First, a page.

Up in the mornin’ and out to school
The teacher is teachin’ the golden rule
American history and practical math
You studyin’ hard and hopin’ to pass
Workin’ your fingers right down to the bone
And the guy behind you won’t leave you alone
Ring, ring goes the bell
The cook in the lunch room’s ready to sell
You’re lucky if you can find a seat
You’re fortunate if you have time to eat
Back in the classroom, open your books
Keep up the teacher don’t know how mean she looks
Soon as three o’clock rolls around
You finally lay your burden down
Close up your books, get out of your seat
Down the halls and into the street
Up to the corner and ’round the bend
Right to the juke joint, you go in
Drop the coin right into the slot
You’re gotta hear somethin’ that’s really hot
With the one you love, you’re makin’ romance
All day long you been wantin’ to dance,
Feeling the music from head to toe
Round and round and round we go
Writer: Charles E. Berry ©Sony/ATV Music Publishing LLC, Warner/Chappell Music Inc.
I stood motionless on the driveway, my mouth hanging open like that kid in my gym class that was ‘special’. I have drool on my shirt.
Joe’s voice: “Hey, Segarini! What’s wrong with you?”
“What was that?” I asked in wonder.
“Guy named Chuck Berry. He put a whole bunch of songs on one record. That’s just the first one!”
“It’s called an album”, I replied, “a long playing record”, knowledge I had picked up years ago thanks to Glenn Miller, and then Elvis. Up until this very moment, I had never seen Joe show any interest in music. Chuck must have gotten to him.
“Can I get a ride?”, I asked.
“Sure”, Joe answered, “want to hear the rest of these songs first?”
And that’s how I was late for school on the first day of the 7th grade.
Within a week I had saved up the $2.99 an LP cost back then and headed off to buy Chuck Berry’s first album. Normally, I bought my rock and roll records at Freitas, but lately, because of the increasing popularity of the music, the record store that was closer to my home just might have it. They also had something else that I really liked.
Before I spent the money, I wanted to hear the other songs again, and there was only one place I could do that without buying the record.
Sandy Sanderov’s Miracle Music on the Miracle Mile, a half a dozen blocks from my house. On my bike, about a 3 minute trip if I was in a hurry…and I was definitely in a hurry.
Miracle Music had listening booths.
I had been buying most of my records from Freitas, the little record store downtown and about a 30 minute pedal on the old Schwinn no-speed, mainly because his selection was unbeatable when it came to R&B, which was still my favourite kind of music, especially the singing groups. I had learned a lot shopping there. For example, there were labels, like some radio stations and artists that you trusted so much, you bought the releases unheard. I knew if I bought a record on Gee, or Roulette, or Federal, or King, it would be good. Other labels, not so much. Now that more and more artists were making albums, you needed to hear the ones you weren’t familiar with, and, except for “School Days”, Chuck Berry was a mystery to me, even though Joe had said he’d been around for a while.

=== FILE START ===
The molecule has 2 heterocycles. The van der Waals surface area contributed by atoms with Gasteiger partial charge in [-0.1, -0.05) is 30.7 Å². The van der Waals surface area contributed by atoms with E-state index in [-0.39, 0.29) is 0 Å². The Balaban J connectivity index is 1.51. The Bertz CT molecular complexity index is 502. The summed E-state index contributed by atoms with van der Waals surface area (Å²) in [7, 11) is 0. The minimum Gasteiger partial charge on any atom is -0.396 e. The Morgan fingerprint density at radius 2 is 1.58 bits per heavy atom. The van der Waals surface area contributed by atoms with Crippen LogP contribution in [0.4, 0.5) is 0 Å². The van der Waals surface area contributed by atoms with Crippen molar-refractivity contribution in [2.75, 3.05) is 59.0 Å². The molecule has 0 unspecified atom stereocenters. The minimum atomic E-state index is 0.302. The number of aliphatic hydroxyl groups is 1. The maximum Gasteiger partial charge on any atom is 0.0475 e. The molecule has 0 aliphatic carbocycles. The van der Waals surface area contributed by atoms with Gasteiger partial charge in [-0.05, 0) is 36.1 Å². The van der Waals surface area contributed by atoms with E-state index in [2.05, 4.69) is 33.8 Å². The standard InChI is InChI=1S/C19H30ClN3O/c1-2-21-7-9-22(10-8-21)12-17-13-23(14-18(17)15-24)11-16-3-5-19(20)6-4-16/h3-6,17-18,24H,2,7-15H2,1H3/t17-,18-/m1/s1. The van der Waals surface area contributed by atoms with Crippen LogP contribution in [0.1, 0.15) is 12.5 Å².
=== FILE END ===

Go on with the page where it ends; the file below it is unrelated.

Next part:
The best way to describe Sandy Sanderov (Miracle Music’s owner and hand’s on manager) is to tell you he looks exactly like Hank Hill, except he sports a crew cut. Like old man Freitas and Jack Hanna, of Jack Hanna Music, (who at over 100 years of age, still plays once in a while), he loved music and he loved the kids that came into his shop. I knew Sandy because I’d been coming into his store for ages, first to pick out sheet music for the accordion and to buy kid records like “Hopalong Cassidy and the Square Dance Holdup”, “Bozo the Clown”, and “Howdy Doody and the Air O Doodle”, and then, when I was a little older,Frank Sinatra and Mel Torme records, and later that first year in Stockton Jr. High, a cornet which I played until my music teacher, Mr. Rod Swearinger, almost took off my right ear with a mouthpiece he whipped at me for playing flat.
I was in luck. With School Days being all over the radio in Stockton, Sandy had Chuck Berry’s album in stock. He handed it to me and pointed me in the direction of an empty booth, one of six lining the wall along the side of the building that ran down Castle Street. I went in, put on the headphones and dropped the needle on the record. 30 minutes later I owned After School Session and was heading back into the booth with a stack of new singles.
Brilliant concept, don’t you think? Let people hear records and sample new releases, and chances are good they’ll buy more records. The same thing radio had been doing since the 30’s, and sheet music sellers armed with a singer and piano player had done since before that and through the ‘40’s, record stores, (and the labels), realized that the more people who heard their wares, the better the odds that they would buy what they liked and continue to look for more music that appealed to them. Sandy knew how to sell records…let the kids listen to them first.
The Family Tree 1967
This was supposed to be The Family Tree’s first single. The original plan was to release this, backed with ‘Keepin’ A Secret’ which did end up as the ‘B’ side of the song they released instead, ‘Do You Have The Time’.
I thought we had a winner here, and everyone who heard it agreed. Then there was a phone call.
“Uhhh, Bob, it’s about the background vocals in the last verse”. Some guy in the RCA promo department is on the phone..
“What about them?”, I asked, innocently.
“What, exactly are you guys singing there?”
“Bup”, I answered.
“Yes, just like the other verses”.
“Well, Bob, it kind of sounds like ‘fuck’ to me…and a few other people here in the office”.
“Fuck? Really?”, I said, my halo glowing above my head.
“Yes. It sounds very much like ‘fuck’”
“Well, It’s not. Gotta go. Bye”.
They asked me to redo the background vocals. I said no.
Do You Have the Time became the A side of the single and ‘Sideliner’ was never released.
I guess we shouldn’t have sung ‘fuck’ instead of ‘Bup’ in the doubling of the last verse, or the other verses for that matter….
Try and watch this fullscreen if you can. There’s even a shot taken at Stagg High School’s 1967 Prom. Sideliner
Roxy: Cold Red 1969